You need to be louder. The hiss level (fffffff) in the background is a problem, but not if you're much louder than it is.

I published some shortcuts. This is what my Audacity looks like when I record so I can keep an eye on it while I'm reading.
You should include 2 seconds of Room Tone at the top. Hold your breath and stop moving. This will tell us about the room and microphone noise problems. Which microphone is it?

Koz




Recording in Audacity
2015-02-09

This is one recommended setup for live recording in Audacity.

Undock the meters and make them enormously bigger. Click the ribbed control strip on the meter left edge and the control corner in the lower right. Make sure the meters are set for about 60 on the left. I think it will actually read -57 or so. That's the right sound range.

Change the range if needed in Audacity > Edit > Preferences > Interface: Meter dB range: -60dB...

Then, while you're performing, make sure your bouncing red sound meter regularly peaks around -6 and never goes all the way up to 0. Note my blue waves are generally the same size and don't wander up and down by very much.

Yes, you do have to watch the meters and read copy at the same time. The board operator on the other side of the glass in a real studio is adjusting levels and watching the meters as you perform. Now you have to do that. You get used to not being wildly theatrical while you read.
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kozikowski
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Re: Yet another total n00b

Post by kozikowski » Sat Mar 14, 2015 3:07 am

There's some actual errors in the reading. That's like wearing mismatched shoes to an audition (although Barbra Streisand managed to pull that off nicely).

Koz

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Re: Yet another total n00b

Post by kozikowski » Sat Mar 14, 2015 3:12 am

In case I rained too much, I do like your reading voice. You have a good storyteller presentation. Except for the mistakes.

Can you keep that up for a whole novel?

And the next one?

Koz

Ascanlon
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Re: Yet another total n00b

Post by Ascanlon » Sat Mar 14, 2015 3:22 am

kozikowski wrote:In case I rained too much, I do like your reading voice. You have a good storyteller presentation. Except for the mistakes.

Can you keep that up for a whole novel?

And the next one?

Koz
Thanks! I didn't realize I made mistakes. In which part? I'm pretty sure I can keep that up for the whole novel....if I even do this mofo since their specifications seem deceptively simple. This is the mic I'm using http://www.amazon.com/gp/product/B004QJ ... UTF8&psc=1 plus a cover and a pop shield.

Thanks for the advice...I will try doing this on Monday and see what happens.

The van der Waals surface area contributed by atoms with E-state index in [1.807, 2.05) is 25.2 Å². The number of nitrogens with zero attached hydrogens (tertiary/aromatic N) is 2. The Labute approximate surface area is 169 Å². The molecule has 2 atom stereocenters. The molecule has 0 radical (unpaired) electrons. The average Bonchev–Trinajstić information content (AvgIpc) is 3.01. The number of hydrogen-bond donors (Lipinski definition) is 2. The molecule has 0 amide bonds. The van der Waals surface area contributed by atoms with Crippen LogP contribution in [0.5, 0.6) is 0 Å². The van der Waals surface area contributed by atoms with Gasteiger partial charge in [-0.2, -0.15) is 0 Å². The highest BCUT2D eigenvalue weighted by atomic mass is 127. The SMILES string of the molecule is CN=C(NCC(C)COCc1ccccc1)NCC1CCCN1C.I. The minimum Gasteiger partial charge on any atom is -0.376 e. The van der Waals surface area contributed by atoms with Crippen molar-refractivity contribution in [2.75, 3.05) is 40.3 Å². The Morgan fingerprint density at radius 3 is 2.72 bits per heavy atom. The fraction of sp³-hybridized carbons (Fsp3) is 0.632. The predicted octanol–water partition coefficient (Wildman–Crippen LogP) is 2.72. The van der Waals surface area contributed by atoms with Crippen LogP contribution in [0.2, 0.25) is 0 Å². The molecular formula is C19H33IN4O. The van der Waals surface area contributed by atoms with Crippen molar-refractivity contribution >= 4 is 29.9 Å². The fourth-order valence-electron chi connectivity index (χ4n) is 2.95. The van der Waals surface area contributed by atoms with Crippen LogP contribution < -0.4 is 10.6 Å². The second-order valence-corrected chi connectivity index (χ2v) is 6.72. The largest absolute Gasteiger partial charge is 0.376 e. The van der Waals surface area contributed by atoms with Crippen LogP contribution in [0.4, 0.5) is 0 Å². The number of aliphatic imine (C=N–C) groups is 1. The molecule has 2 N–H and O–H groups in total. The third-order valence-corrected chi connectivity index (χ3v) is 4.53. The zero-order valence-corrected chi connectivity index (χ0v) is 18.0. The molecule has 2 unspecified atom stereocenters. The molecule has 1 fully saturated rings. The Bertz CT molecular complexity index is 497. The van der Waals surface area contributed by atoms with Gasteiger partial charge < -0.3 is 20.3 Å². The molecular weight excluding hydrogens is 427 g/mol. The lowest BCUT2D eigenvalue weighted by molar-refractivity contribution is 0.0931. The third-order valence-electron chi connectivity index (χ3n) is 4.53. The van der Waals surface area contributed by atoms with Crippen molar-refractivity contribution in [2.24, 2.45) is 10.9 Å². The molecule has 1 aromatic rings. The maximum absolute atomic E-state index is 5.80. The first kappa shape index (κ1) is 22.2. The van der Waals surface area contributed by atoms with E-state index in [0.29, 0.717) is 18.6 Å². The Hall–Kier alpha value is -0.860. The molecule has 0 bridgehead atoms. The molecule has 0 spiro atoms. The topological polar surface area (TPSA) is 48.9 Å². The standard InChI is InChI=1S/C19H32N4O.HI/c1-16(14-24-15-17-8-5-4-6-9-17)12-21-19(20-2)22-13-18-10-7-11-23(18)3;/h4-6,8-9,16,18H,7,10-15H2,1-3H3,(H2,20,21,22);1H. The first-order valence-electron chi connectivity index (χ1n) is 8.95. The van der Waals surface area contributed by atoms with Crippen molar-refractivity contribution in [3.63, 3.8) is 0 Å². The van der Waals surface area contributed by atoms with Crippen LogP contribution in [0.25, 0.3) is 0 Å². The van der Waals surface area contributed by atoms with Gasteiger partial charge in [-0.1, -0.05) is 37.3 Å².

WTF is mastering? Pardon my bluntness...I just don't even get it.

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Re: Yet another total n00b

Post by kozikowski » Sat Mar 14, 2015 3:50 am

their specifications seem deceptively simple.
Don't they? It's actually much worse because everybody who tries this assumes everybody else is successfully cranking out book after book.

They're not.

I think in this context, "Mastering" is conforming to the ACX guidelines and preparing the work theatrically correct, pleasant to listen to and no errors. It's not like Mastering a rock song where you have to load it with effects and loudness tricks. You are simulating reading a story to someone in a comfortable living room. Some posters obsess about breath noises and mouth clicking. They may have, but I've never heard of ACX rejecting a submission for natural reading variations. You are expected to breath just like a human. You are not expected to have a Metrobus in your submission, computer fan noises or data whine.

http://kozco.com/tech/audacity/clips/Fr ... itoes3.wav

Koz

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Re: Yet another total n00b

Post by kozikowski » Sat Mar 14, 2015 4:26 am

50/51 sec. Is that a theatrical pause? It sounds like you're searching for a word.
2:28 German's advance.........that morning. You can take the air out of that pause.
2:47 Poles of spit?
4:31 Never do anything like that.......................... But the irony..
12:04 It slid........down her snowy arm.

My impression is you're not reading it. You're playing it back from memory and occasionally, the actual printed word catches you up. "Let's see, what's the next word...Oh, right!" I just get lost in the rhythm of the performance and you miss one. I can hear a friend of mine saying to read slightly slower. I don't know that it would help. You can't unwrite the book.

You can set a label in real time with Audacity so you know where to go back to the fluff after you finish a segment. There's a trick to it. Command-B and then Enter? I need to look it up.

Koz

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Re: Yet another total n00b

Post by kozikowski » Sat Mar 14, 2015 4:38 am

I made an equalization correction (attached). It's a loudness contour to take a little of the edge off the voice.
Koz